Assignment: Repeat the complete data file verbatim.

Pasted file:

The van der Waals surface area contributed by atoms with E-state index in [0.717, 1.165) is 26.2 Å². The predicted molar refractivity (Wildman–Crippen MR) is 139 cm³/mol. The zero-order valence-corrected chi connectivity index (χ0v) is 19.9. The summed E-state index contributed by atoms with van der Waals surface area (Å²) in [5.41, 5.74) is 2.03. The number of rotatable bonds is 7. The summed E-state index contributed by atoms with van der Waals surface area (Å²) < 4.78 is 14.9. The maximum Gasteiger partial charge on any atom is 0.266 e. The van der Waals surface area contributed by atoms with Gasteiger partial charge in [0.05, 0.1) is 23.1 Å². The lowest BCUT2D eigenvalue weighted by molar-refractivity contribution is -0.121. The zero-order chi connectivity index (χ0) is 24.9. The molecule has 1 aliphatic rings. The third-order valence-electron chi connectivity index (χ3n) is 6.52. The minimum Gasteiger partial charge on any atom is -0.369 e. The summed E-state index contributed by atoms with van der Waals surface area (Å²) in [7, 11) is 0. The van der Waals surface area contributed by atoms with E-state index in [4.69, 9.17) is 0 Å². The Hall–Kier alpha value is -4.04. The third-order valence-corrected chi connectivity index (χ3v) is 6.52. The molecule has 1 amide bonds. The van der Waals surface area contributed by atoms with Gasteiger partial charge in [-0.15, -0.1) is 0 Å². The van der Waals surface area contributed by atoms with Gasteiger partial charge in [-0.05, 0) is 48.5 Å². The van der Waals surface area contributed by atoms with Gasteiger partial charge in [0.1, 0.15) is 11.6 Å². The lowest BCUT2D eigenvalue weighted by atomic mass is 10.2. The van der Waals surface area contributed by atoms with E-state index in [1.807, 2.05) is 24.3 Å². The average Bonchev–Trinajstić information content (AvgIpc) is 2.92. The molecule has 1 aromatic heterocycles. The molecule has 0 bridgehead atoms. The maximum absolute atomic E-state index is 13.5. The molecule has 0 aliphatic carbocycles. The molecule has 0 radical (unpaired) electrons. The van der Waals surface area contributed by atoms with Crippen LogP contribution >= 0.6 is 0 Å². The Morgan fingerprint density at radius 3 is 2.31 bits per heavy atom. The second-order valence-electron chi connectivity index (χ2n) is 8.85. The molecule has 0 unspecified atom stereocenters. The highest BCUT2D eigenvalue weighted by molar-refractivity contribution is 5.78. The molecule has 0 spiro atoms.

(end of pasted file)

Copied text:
The van der Waals surface area contributed by atoms with E-state index in [0.717, 1.165) is 26.2 Å². The predicted molar refractivity (Wildman–Crippen MR) is 139 cm³/mol. The zero-order valence-corrected chi connectivity index (χ0v) is 19.9. The summed E-state index contributed by atoms with van der Waals surface area (Å²) in [5.41, 5.74) is 2.03. The number of rotatable bonds is 7. The summed E-state index contributed by atoms with van der Waals surface area (Å²) < 4.78 is 14.9. The maximum Gasteiger partial charge on any atom is 0.266 e. The van der Waals surface area contributed by atoms with Gasteiger partial charge in [0.05, 0.1) is 23.1 Å². The lowest BCUT2D eigenvalue weighted by molar-refractivity contribution is -0.121. The zero-order chi connectivity index (χ0) is 24.9. The molecule has 1 aliphatic rings. The third-order valence-electron chi connectivity index (χ3n) is 6.52. The minimum Gasteiger partial charge on any atom is -0.369 e. The summed E-state index contributed by atoms with van der Waals surface area (Å²) in [7, 11) is 0. The van der Waals surface area contributed by atoms with E-state index in [4.69, 9.17) is 0 Å². The Hall–Kier alpha value is -4.04. The third-order valence-corrected chi connectivity index (χ3v) is 6.52. The molecule has 1 amide bonds. The van der Waals surface area contributed by atoms with Gasteiger partial charge in [-0.15, -0.1) is 0 Å². The van der Waals surface area contributed by atoms with Gasteiger partial charge in [-0.05, 0) is 48.5 Å². The van der Waals surface area contributed by atoms with Gasteiger partial charge in [0.1, 0.15) is 11.6 Å². The lowest BCUT2D eigenvalue weighted by atomic mass is 10.2. The van der Waals surface area contributed by atoms with E-state index in [1.807, 2.05) is 24.3 Å². The average Bonchev–Trinajstić information content (AvgIpc) is 2.92. The molecule has 1 aromatic heterocycles. The molecule has 0 bridgehead atoms. The maximum absolute atomic E-state index is 13.5. The molecule has 0 aliphatic carbocycles. The molecule has 0 radical (unpaired) electrons. The van der Waals surface area contributed by atoms with Crippen LogP contribution >= 0.6 is 0 Å². The Morgan fingerprint density at radius 3 is 2.31 bits per heavy atom. The second-order valence-electron chi connectivity index (χ2n) is 8.85. The molecule has 0 unspecified atom stereocenters. The highest BCUT2D eigenvalue weighted by molar-refractivity contribution is 5.78. The molecule has 0 spiro atoms.